A miscue that still troubles
Klan leader almost hired as prison guard
By Mike Ward
Sunday, April 23, 2006
HUNTSVILLE — Five years later, they're still wondering how James Lee Roesch slipped in.
Roesch, then 20, was an aspiring Texas prison guard. He'd passed his background checks and was within weeks of graduation from the Texas Department of Criminal Justice's spring training academy. He'd even volunteered to work on the tougher-than-nails East Texas prison that houses death row.
Then, he opened his mouth.
According to internal prison system documents obtained by the Austin American-Statesman, Roesch seemed to know too much about the Aryan Brotherhood of Texas, a notorious prison gang, during a presentation to his trainee class by a gang-enforcement officer.
He even bragged that "he had friends who were members of ABT and who had been in prison."
Prison investigators decided to dig deeper into Roesch's background.
What they found was a story that never has been publicly told: Roesch was the national Imperial Wizard of the Ku Klux Klan, whose white separatist views had earned him national headlines and a rap sheet with Ohio authorities, two years before the prison system hired him.
Somehow, that hadn't turned up in prison officials' previous background checks, which included a search of state criminal history files with the Department of Public Safety. If it had, officials insist, Roesch would never have been hired in March 2001.
Before the prison system hired him, Roesch had been interviewed dozens of times by reporters, chronicling his fast rise to become head the Klan's old-school, hard-line Knights of the White Kamellia faction. His photo in Klan regalia had appeared in national magazines.
Police in Ohio — where he lived before moving to Jasper in 1999, just after the racially motivated dragging death there of James Byrd — had arrested him as a teenager for menacing another teenager with a handgun and for plastering posters to a tree that demanded: "Deport Niggers."
In one magazine interview in April 2000, Roesch even acknowledged pasting stickers on Byrd's gravestone in Jasper: "A Ku Klux Klansman Was Here."
On his application to become a prison guard, Roesch acknowledged the Ohio arrests for misdemeanor crimes — menacing and mutilation of a public tree. But apparently no one delved further, officials now privately concede, since misdemeanors do not automatically keep someone from being hired as a prison guard in Texas.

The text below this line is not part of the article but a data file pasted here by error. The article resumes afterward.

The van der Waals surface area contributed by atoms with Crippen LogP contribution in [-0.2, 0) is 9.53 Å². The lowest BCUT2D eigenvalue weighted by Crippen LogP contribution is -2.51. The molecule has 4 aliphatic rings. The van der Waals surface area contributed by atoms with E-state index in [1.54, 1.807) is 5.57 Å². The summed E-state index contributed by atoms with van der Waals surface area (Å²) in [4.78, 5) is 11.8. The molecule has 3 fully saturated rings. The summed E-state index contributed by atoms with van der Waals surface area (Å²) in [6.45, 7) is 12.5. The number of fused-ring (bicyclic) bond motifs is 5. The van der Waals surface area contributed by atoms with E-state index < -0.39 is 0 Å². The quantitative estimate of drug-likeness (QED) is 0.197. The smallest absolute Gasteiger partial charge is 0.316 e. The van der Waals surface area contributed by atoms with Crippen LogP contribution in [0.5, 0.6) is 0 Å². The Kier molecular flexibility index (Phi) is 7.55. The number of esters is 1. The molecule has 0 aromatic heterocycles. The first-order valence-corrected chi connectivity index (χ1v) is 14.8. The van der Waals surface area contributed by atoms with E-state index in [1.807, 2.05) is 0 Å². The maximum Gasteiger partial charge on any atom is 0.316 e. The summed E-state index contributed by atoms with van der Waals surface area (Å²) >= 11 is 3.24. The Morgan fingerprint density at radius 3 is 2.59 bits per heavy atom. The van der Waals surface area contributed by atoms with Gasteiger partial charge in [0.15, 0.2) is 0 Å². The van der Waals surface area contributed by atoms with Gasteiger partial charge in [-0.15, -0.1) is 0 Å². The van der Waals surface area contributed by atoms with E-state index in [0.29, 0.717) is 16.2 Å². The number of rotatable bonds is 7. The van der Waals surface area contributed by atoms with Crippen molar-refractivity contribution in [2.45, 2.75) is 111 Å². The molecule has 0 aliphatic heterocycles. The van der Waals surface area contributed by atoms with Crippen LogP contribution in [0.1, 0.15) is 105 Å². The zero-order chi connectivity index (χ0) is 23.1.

"It is my belief that Trainee Roesch may be associated with or have ties to Aryan Brotherhood of Texas and that he needs to be monitored for ABT activity," gang-enforcement officer Irma Fernandez wrote in a memo after meeting Roesch at a training session a few weeks after he was hired. "Trainee Roesch was informed that correctional officers are not to associate with ex-convicts. Roesch then corrected himself and said that he has not associated with them."
Roesch was interviewed by internal affairs investigators on April 12 and gave a written statement detailing his rise to power in the Klan, beginning at age 15 when he and a friend "started a little group called NWO (New White Order)." Ohio state police quickly filled in other details.
Roesch was let go four days later, officials said.
Roesch, who lived in the Woodville area at the time he was hired, could not be reached for comment last week.
Though investigators were unsettled that Roesch was even hired, another fact left them even more unsettled.
Just after he started his training, Roesch submitted a handwritten request to work in Livingston, where the prison that houses death row is located. There, two of the three men convicted of killing Byrd awaited execution.
Did he want to work on death row? And to what end?